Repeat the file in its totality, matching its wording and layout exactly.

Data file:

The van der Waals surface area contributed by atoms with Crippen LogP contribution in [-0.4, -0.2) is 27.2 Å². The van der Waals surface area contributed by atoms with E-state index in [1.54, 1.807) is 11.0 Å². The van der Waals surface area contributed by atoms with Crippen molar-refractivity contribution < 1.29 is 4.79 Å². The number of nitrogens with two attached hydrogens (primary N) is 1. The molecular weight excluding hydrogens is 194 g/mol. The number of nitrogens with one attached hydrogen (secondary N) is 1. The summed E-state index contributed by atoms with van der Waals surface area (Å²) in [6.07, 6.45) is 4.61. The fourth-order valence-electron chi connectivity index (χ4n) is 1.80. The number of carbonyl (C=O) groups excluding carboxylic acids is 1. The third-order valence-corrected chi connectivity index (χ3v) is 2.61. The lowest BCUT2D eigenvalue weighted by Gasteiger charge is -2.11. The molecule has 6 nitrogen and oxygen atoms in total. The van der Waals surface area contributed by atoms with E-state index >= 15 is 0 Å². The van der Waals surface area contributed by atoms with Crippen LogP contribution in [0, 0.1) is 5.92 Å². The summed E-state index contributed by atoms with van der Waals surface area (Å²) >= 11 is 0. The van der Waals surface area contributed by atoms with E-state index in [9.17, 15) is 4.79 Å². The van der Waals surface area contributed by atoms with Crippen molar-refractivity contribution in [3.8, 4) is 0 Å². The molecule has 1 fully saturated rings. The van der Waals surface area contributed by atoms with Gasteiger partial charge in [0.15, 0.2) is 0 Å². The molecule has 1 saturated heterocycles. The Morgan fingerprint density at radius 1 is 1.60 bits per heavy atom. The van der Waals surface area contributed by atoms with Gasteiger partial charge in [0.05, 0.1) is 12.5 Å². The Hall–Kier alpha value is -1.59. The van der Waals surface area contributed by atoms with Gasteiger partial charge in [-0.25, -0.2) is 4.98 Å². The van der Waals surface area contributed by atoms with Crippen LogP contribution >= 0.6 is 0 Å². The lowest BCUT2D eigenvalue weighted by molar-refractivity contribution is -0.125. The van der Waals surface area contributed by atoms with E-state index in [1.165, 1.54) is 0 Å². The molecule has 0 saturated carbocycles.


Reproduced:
The van der Waals surface area contributed by atoms with Crippen LogP contribution in [-0.4, -0.2) is 27.2 Å². The van der Waals surface area contributed by atoms with E-state index in [1.54, 1.807) is 11.0 Å². The van der Waals surface area contributed by atoms with Crippen molar-refractivity contribution < 1.29 is 4.79 Å². The number of nitrogens with two attached hydrogens (primary N) is 1. The molecular weight excluding hydrogens is 194 g/mol. The number of nitrogens with one attached hydrogen (secondary N) is 1. The summed E-state index contributed by atoms with van der Waals surface area (Å²) in [6.07, 6.45) is 4.61. The fourth-order valence-electron chi connectivity index (χ4n) is 1.80. The number of carbonyl (C=O) groups excluding carboxylic acids is 1. The third-order valence-corrected chi connectivity index (χ3v) is 2.61. The lowest BCUT2D eigenvalue weighted by Gasteiger charge is -2.11. The molecule has 6 nitrogen and oxygen atoms in total. The van der Waals surface area contributed by atoms with E-state index >= 15 is 0 Å². The van der Waals surface area contributed by atoms with Crippen LogP contribution in [0, 0.1) is 5.92 Å². The summed E-state index contributed by atoms with van der Waals surface area (Å²) >= 11 is 0. The van der Waals surface area contributed by atoms with E-state index in [9.17, 15) is 4.79 Å². The van der Waals surface area contributed by atoms with Crippen molar-refractivity contribution in [3.8, 4) is 0 Å². The molecule has 1 fully saturated rings. The van der Waals surface area contributed by atoms with Gasteiger partial charge in [0.15, 0.2) is 0 Å². The molecule has 1 saturated heterocycles. The Morgan fingerprint density at radius 1 is 1.60 bits per heavy atom. The van der Waals surface area contributed by atoms with Gasteiger partial charge in [0.05, 0.1) is 12.5 Å². The Hall–Kier alpha value is -1.59. The van der Waals surface area contributed by atoms with Gasteiger partial charge in [-0.25, -0.2) is 4.98 Å². The van der Waals surface area contributed by atoms with Crippen LogP contribution >= 0.6 is 0 Å². The lowest BCUT2D eigenvalue weighted by molar-refractivity contribution is -0.125. The van der Waals surface area contributed by atoms with E-state index in [1.165, 1.54) is 0 Å². The molecule has 0 saturated carbocycles.